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cjl said:Some of the students may have taken grade 12 physics, but certainly not all. As I said, many high schools (mine included) only required one year of physics, and an equivalent to your grade 12 physics wasn't even offered. Honestly, I think you should be fine (and yes, reviewing calc would be helpful).

Thank you for your valuable insight. :)

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Ryker

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Are you going into Physics or are you just taking this course for fun? Also, you're worried about being put a disadvantage. Well, yeah, you will have less knowledge of certain parts of physics due to not taking grade 12 physics, but from what I gather from posters that describe what the latter entails, this shouldn't be too much of a disadvantage, if at all. Plus, so what if your peers start off from a better position? If you are prepared to prepare for Physics I now, why are you afraid of the challenge there?Retribution said:So, the best thing I could do to prepare is learn more calculus and review my grade 11 physics notes? Also, seeing as the foundations of physics I class will probably be filled with students who have taken and done well in grade 12 physics, wouldn't that put me at a great disadvantage?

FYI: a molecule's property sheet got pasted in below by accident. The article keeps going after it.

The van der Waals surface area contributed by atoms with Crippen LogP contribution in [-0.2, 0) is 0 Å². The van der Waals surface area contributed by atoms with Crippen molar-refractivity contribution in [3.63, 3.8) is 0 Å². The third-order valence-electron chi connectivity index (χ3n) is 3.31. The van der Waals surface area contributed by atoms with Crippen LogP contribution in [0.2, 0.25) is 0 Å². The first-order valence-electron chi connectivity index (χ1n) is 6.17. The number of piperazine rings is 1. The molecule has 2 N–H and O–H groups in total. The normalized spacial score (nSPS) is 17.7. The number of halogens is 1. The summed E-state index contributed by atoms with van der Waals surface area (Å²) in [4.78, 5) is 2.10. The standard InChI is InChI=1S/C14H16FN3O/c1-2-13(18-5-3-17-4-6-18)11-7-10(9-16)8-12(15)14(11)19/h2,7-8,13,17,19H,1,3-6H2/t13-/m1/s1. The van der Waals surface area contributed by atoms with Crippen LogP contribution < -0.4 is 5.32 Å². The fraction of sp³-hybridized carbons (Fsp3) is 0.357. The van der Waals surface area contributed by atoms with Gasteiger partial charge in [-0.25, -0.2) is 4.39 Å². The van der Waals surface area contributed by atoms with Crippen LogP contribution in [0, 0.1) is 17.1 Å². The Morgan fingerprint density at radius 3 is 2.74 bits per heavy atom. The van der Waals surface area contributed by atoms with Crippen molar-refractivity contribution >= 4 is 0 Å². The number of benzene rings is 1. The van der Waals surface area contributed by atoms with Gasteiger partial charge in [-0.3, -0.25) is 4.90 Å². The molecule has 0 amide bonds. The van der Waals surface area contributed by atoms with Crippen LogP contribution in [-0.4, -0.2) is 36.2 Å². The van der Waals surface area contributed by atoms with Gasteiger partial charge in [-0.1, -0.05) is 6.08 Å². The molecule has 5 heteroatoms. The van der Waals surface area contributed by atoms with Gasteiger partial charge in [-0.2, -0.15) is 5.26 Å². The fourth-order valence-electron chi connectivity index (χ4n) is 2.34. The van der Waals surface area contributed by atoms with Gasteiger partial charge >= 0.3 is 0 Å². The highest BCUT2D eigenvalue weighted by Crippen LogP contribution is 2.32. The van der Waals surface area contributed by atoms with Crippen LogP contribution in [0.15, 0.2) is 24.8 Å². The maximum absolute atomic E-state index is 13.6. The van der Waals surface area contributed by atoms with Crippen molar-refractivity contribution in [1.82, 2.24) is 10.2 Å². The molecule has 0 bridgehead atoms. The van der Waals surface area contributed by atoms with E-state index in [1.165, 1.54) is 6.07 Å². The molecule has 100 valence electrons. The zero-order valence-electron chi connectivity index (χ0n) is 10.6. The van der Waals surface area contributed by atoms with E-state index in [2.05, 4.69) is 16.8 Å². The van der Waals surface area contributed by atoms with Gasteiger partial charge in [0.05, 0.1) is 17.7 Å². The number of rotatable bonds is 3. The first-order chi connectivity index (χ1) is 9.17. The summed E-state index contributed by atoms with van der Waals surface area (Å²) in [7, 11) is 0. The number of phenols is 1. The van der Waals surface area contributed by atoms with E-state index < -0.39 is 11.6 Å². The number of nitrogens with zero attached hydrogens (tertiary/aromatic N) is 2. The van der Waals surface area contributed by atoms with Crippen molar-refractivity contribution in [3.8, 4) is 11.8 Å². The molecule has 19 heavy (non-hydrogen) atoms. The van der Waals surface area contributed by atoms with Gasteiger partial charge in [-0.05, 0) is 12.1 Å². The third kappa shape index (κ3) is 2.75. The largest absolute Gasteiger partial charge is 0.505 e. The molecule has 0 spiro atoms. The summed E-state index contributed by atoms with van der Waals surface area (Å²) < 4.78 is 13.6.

The bottom line is, no one knows how you'll fare in the "tougher" course, but it's a damn first year course and from what you're saying it doesn't even seem as if you'll need to get the prerequisites waived. So stop stressing, take the tougher course if you're interested in a more rigorous treatment of physics, don't if you're not.

- #18

thegreenlaser

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Retribution said:Now that you mention it, the only real-world applications we covered in Calculus were optimization problems, which only deals with finding the derivative and the local maximum and minimums. We did not cover integration at all nor do I know how to do simple integration of a function. Would you suggest I learn integration instead of physics over the summer?